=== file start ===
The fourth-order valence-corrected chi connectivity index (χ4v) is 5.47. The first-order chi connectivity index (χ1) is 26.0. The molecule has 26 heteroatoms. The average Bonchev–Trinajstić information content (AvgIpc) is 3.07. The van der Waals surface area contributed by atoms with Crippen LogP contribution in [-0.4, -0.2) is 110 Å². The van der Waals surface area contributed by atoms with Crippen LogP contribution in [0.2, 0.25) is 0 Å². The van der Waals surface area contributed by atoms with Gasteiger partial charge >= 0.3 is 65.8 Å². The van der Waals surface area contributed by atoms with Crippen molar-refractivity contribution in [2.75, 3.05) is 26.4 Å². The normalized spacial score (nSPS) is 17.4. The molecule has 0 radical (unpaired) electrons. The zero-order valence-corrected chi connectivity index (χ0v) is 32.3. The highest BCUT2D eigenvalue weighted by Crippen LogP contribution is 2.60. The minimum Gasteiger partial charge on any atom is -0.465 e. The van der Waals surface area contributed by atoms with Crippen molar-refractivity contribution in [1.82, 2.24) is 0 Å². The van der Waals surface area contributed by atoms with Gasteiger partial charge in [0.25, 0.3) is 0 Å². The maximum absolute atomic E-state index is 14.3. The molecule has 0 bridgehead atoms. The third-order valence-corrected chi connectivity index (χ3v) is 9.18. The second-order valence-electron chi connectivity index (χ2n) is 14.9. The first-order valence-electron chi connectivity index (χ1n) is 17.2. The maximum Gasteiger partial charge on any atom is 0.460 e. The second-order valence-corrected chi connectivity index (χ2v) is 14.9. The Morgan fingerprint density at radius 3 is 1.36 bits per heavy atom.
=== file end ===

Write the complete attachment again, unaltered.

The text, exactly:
The fourth-order valence-corrected chi connectivity index (χ4v) is 5.47. The first-order chi connectivity index (χ1) is 26.0. The molecule has 26 heteroatoms. The average Bonchev–Trinajstić information content (AvgIpc) is 3.07. The van der Waals surface area contributed by atoms with Crippen LogP contribution in [-0.4, -0.2) is 110 Å². The van der Waals surface area contributed by atoms with Crippen LogP contribution in [0.2, 0.25) is 0 Å². The van der Waals surface area contributed by atoms with Gasteiger partial charge >= 0.3 is 65.8 Å². The van der Waals surface area contributed by atoms with Crippen molar-refractivity contribution in [2.75, 3.05) is 26.4 Å². The normalized spacial score (nSPS) is 17.4. The molecule has 0 radical (unpaired) electrons. The zero-order valence-corrected chi connectivity index (χ0v) is 32.3. The highest BCUT2D eigenvalue weighted by Crippen LogP contribution is 2.60. The minimum Gasteiger partial charge on any atom is -0.465 e. The van der Waals surface area contributed by atoms with Crippen molar-refractivity contribution in [1.82, 2.24) is 0 Å². The van der Waals surface area contributed by atoms with Gasteiger partial charge in [0.25, 0.3) is 0 Å². The maximum absolute atomic E-state index is 14.3. The molecule has 0 bridgehead atoms. The third-order valence-corrected chi connectivity index (χ3v) is 9.18. The second-order valence-electron chi connectivity index (χ2n) is 14.9. The first-order valence-electron chi connectivity index (χ1n) is 17.2. The maximum Gasteiger partial charge on any atom is 0.460 e. The second-order valence-corrected chi connectivity index (χ2v) is 14.9. The Morgan fingerprint density at radius 3 is 1.36 bits per heavy atom.